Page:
A Brief Review of the Yellow Card Adverse Reaction Reporting Scheme in the United Kingdom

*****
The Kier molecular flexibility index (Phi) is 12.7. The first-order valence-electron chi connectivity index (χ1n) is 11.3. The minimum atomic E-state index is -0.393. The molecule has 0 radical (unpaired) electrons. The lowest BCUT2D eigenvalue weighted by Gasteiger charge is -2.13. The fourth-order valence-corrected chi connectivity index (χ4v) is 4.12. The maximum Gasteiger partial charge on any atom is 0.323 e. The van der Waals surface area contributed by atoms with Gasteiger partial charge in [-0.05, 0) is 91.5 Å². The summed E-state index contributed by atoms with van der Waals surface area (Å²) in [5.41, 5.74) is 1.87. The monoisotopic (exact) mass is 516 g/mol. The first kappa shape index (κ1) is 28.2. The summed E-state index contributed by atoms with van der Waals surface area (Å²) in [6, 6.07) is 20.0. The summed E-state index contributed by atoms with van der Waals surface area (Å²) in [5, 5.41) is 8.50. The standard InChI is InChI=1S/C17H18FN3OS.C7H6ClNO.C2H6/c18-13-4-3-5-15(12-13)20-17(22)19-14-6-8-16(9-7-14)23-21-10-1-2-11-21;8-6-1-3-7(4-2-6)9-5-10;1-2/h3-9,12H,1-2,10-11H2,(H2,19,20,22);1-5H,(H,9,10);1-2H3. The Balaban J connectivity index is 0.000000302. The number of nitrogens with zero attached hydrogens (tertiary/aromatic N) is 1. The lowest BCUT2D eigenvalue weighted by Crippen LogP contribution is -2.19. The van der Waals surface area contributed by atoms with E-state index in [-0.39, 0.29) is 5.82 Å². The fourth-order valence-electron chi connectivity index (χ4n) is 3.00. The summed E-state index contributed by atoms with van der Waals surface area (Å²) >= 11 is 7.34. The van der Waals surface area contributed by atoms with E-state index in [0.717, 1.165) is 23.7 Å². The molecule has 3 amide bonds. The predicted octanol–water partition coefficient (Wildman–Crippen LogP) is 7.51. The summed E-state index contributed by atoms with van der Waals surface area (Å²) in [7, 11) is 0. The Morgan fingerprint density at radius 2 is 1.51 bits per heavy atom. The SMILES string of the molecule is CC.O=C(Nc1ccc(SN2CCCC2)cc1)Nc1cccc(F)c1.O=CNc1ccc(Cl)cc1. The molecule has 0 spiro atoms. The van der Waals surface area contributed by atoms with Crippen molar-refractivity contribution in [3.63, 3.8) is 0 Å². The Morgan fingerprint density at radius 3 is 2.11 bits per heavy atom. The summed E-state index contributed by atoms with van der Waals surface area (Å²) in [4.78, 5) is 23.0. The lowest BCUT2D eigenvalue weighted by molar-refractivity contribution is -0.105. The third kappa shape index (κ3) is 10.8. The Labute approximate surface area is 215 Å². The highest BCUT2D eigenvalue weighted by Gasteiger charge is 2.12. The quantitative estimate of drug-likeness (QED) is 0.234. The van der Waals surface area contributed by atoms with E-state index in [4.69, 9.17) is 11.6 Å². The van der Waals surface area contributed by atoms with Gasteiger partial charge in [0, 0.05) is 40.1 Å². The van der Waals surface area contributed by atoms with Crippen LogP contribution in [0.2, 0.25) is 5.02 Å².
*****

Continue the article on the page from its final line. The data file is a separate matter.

In June 1963, the Health Ministers of the United Kingdom established the Committee on Safety of Drugs and appointed Sir Derrick Dunlop as Chairman. The reporting requirements for doctors and dentists are similar: all suspected adverse reactions (ADR) to new drug products and serious reactions to established products should be reported. All adverse reaction reports originating in the United Kingdom from doctors and dentists in clinical practice or from the pharmaceutical industry are given a unique registration number, acknowledged, and medically assessed. The chief function of the yellow card spontaneous reporting scheme is to provide a means by which early warnings of adverse drug reactions are identified. Any spontaneous ADR reporting scheme has many limitations affecting the interpretation of data gathered. the yellow card system has assisted in the documentation of adverse reactions. Comparisons between members of a therapeutic drug group have provided a degree of reassurance about toxicity, especially when used with data from other sources.